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Blinken promotes Gulf Arab defence in sign to Israel and Iran

rafah invasion plan US
Source: Video Screenshot

US Secretary of State Antony Blinken called Monday for tighter defence integration among Gulf Arabs in response to Iran, part of efforts to encourage moderation by Israel by dangling the prospect of better ties with the region.

Blinken was starting his seventh visit to the Middle East since the October 7 Hamas attacks on Israel, which has responded with a relentless military campaign in the Gaza Strip that has brought growing public pressure for a ceasefire.

It is Blinken’s first trip to the region since the long shadow war between Israel and Iran broke out into the open, which included the Islamic republic firing missiles and armed drones at military sites in Israel.

“This attack highlights the acute and growing threat from Iran but also the imperative that we work together on integrated defence,” Blinken told Gulf Cooperation Council ministers meeting in Riyadh.

Blinken said the United States would hold talks in the coming weeks with the six-nation bloc on integrating air and missile defence and boosting maritime security.

The United States already has strong military relations with all the Gulf Arab states, but relations among the six have seen their ups and downs.

Blinken said that the region had a choice on its future, including “one ridden with divisions and destruction and violence and permanent instability”.

Gulf Arabs, through their meeting with the United States, were choosing “greater integration” and “greater peace”, he said.

Incentivising Netanyahu

Israel, which has long warned against Iran, on April 1 carried out a purported strike in Syria that levelled an Iranian diplomatic building, killing members of the elite Revolutionary Guards including two generals.

Iran responded with its attack and Israel in turn was suspected to have carried out a subsequent strike inside central Iran.

US officials privately say that they expect the escalatory cycle to be over for now, with both adversaries making their points without inflicting major damage or casualties.

Two Gulf Arab nations — the United Arab Emirates and Bahrain — have recognised Israel but the United States has been pushing a bigger prize: Saudi Arabia, the guardian of Islam’s two holiest sites.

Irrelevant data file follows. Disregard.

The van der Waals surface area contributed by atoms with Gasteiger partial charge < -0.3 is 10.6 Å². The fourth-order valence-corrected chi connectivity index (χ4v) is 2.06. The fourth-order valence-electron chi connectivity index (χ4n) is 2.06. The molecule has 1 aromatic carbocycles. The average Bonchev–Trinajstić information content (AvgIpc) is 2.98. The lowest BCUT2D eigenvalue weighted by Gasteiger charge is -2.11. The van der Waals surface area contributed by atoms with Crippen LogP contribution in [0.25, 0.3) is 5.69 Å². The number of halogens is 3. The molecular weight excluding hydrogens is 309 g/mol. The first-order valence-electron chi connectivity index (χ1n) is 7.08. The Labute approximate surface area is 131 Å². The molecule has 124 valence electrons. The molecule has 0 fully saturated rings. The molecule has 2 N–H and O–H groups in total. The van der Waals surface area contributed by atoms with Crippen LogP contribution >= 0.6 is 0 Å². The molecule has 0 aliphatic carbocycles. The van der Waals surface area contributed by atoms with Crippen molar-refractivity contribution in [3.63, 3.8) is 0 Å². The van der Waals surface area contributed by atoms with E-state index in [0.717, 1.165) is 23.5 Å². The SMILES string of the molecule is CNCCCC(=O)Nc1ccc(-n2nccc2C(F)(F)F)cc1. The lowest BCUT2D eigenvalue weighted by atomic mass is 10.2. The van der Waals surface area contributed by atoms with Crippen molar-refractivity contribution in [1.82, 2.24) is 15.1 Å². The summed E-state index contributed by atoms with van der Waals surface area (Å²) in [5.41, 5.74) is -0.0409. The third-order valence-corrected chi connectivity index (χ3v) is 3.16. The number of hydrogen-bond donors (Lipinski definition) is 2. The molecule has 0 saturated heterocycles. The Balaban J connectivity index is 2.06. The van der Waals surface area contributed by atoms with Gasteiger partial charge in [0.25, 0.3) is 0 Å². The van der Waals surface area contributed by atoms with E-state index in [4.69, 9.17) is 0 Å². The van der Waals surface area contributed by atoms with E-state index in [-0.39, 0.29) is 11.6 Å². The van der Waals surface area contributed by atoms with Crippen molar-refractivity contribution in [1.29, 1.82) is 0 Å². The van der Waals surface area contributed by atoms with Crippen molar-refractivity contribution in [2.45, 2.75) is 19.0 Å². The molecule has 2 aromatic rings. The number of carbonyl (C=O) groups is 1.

Blinken was expected to meet later Monday with Saudi Arabia’s de facto ruler, Crown Prince Mohammed bin Salman, to seek to push forward normalisation.

Washington has hoped to use the prospect of Saudi ties to encourage compromise by Israeli Prime Minister Benjamin Netanyahu, a longtime foe of a Palestinian state who has also sought to highlight his role in building relations with the Arab world.

Qatar has played a key role in talks that aim to halt the fighting between Israel and Hamas and release hostages.

Opening the meeting, Qatar’s prime minister and foreign minister, Mohammed bin Abdulrahman Al Thani, said the “international community’s failure to find a solution to the Palestinian cause” presents one of the “most significant” challenges to regional security.

Blinken told the Gulf Arab nations that he would press for a Palestinian state and more humanitarian access into Gaza.

“The most effective way to address the humanitarian crisis in Gaza, to alleviate the suffering,” Blinken said, “and to create space for a more just and durable solution, is to get a ceasefire and the hostages home.”

Blinken, who will later head to Jordan and Israel, arrived hours after President Joe Biden and Netanyahu spoke by telephone about ceasefire talks.

Biden also reiterated concerns about Israel launching an operation in Rafah, the southern Gaza city where more than one million Palestinians have taken shelter.

About the author


Agence France-Presse (AFP) is a French international news agency headquartered in Paris, France. Founded in 1835 as Havas, it is the world's oldest news agency.

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